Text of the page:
The edible journey: India

I was chopping tomatoes when George wandered past, sticking his head over my shoulder to watch.

“What are those for?” he asked. Since it was nearing dinner time, I replied in my best duh! tone of voice. “For dinner, of course.”

Then he meandered to the stove, where veggies were simmering, their aroma wafting through the kitchen.

“Mmmm, what’s this?” he continued, so I listed the ingredients.

“It smells wonderful! I can hardly wait,” he said, promising  words that any cook loves to hear, especially when she’s trying something new.

This was Friday, which means another of my rice-bowl meals was underway. (Check here for an earlier blog about the history and meaning of rice-bowl meals, as well as the first recipe in this Lenten series.) This week our visit was to India, where “dalma with spinach,” or vegetable stew, is a staple in some regions. I suspect some of the ingredients have been Americanized to compensate for things not readily obtainable here (do they have potatoes in India?), but the spirit of the dish is preserved as closely as possible.

As I cooked, and later as we ate, we learned about the East Indian Singh family, Megha and Raj and their two children and extended family, who can’t get to market to buy and sell food when the Malaguni River floods. And, if the waters don’t recede quickly enough, their rice fields can fail, leaving the family in financial danger.

Catholic Relief Services has provided new farming tools and techniques survive those flood times–like planting vegetables in a kitchen garden, in special sacks, which allows Megha to raise them above the flood lines and thus ensuring that they have access to nutritious foods.

All I had to do to prepare this meal was to read the directions and head for the store. IndiaNot much of a hardship. But still, a simple, meatless meal like this does help put me in solidarity with a family whose meals are always simple and meatless. And it makes me grateful for the blessings of a full pantry and well-stocked grocery shelves.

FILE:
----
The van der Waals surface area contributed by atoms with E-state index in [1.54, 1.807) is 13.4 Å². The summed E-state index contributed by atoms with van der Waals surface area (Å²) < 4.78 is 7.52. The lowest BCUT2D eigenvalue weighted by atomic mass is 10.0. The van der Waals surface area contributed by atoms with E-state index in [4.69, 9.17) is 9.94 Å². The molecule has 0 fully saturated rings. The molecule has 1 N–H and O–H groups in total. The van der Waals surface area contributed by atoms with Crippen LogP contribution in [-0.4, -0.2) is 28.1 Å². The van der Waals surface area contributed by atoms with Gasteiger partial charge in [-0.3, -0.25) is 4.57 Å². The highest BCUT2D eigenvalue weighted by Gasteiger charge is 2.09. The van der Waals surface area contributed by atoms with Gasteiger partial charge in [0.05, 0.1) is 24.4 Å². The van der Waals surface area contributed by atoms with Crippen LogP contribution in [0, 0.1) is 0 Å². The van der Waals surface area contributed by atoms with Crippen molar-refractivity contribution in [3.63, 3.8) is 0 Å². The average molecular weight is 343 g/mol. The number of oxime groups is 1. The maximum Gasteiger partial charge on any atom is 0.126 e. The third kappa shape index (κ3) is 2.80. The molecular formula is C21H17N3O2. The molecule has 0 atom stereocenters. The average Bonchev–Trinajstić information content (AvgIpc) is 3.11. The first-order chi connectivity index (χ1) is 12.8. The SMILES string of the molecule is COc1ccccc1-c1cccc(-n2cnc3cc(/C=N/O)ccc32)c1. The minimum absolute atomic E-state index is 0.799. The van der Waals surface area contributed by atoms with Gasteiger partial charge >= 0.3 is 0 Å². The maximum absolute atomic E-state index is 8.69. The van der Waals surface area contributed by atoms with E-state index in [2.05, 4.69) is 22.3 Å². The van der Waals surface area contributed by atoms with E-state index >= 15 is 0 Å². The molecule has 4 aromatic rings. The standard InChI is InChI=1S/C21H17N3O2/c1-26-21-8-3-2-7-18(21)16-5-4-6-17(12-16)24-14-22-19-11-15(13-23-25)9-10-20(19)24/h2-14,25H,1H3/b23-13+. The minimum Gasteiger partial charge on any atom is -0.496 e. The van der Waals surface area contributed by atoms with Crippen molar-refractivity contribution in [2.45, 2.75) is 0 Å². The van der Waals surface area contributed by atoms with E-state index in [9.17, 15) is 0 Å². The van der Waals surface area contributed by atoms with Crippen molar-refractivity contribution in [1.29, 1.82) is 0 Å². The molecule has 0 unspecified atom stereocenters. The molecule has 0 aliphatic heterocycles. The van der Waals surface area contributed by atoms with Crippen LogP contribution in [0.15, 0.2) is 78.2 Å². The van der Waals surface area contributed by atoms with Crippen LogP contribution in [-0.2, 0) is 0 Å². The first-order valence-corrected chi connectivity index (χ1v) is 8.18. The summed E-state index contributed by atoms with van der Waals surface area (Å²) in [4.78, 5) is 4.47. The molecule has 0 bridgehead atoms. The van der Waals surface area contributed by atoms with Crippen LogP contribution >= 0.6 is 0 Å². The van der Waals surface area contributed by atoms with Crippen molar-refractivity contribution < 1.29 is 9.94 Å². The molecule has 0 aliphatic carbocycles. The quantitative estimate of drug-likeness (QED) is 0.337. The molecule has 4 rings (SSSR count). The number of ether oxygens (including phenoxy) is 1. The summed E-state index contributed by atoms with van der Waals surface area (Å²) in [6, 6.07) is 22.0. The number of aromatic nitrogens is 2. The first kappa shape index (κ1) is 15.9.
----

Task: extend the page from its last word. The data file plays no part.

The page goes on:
Want to try this recipe for yourself? I think you’ll have fun fixing it as well as eating it.

• 1 cup water
• 1-1/2 cups pigeon peas or black eyed peas, cooked
• 1 cup pumpkin or butternut squash, cubed
• 1/2 cup potatoes, cubed
• 1/4 tsp salt
• 1/3 tsp turmeric
• 1 Tbs olive oil
• 3 dry red chilis, broken into bits
• 1 tsp cumin seeds
• 1/2 cup tomatoes, chopped
• 3 cups spinach, chopped
• 1/2 tsp ground cumin
• 1/4 tsp chili powder

Mix peas, pumpkin or squash, potatoes, salt and turmeric in a pan with water. Cook until vegetables are soft–about 15 minutes–and set aside.

In a separate pan, heat oil. To the oil, add chilis, cumin seeds and tomatoes. Fry until tomatoes are soft. Add spinach and stir until soft. Combine both mixtures, adding cumin and chili powder (if a spicy dish is desired) and simmer for 2 minutes. Serve over hot rice.

Dry red chilis are hard to find around here, so I just added some crushed red pepper flakes. A little of those go a long way, so be careful! And since I do love spices, I added everything they suggested. The rice I used was, again, my favorite: organic basmati brown rice. Best flavor in the world, but it takes a bit longer to cook than white rice so you have to start it ahead of time.

I also served some apple slices to counteract the spices and clear the palate, so to speak, between bites. It was a perfect combination.

If you want to watch a video about the Singh family, visit http://www.crsricebowl.org and click on “stories of hope/around the world.” And stay tuned for next week, when George and I pay a culinary visit to Zambia.

Save

Save

Advertisements

About Monica Sawyn

I'm a retired newspaper reporter/columnist, and although I still freelance, I miss the weekly column I used to write. I still "see columns" in everyday life and need a place to put them after they're written--thus, this blog. I'm Catholic, have been a Benedictine oblate since 1977, and live with my husband and our beagle in Sturgeon Bay, Wis. When I'm not writing, I'm probably reading, sewing, taking photos or walking the dog.
This entry was posted in cooking, CRS Rice Bowl, Food, Lent, Lenten food, Lenten meals, meatless meals, recipes, Uncategorized and tagged . Bookmark the permalink.

5 Responses to The edible journey: India

  1. blb1 says:

    I so enjoy these posts!

  2. Nell says:

    Lovin’ it!

Leave a Reply

Fill in your details below or click an icon to log in:

WordPress.com Logo

You are commenting using your WordPress.com account. Log Out / Change )

Twitter picture

You are commenting using your Twitter account. Log Out / Change )

Facebook photo

You are commenting using your Facebook account. Log Out / Change )

Google+ photo

You are commenting using your Google+ account. Log Out / Change )

Connecting to %s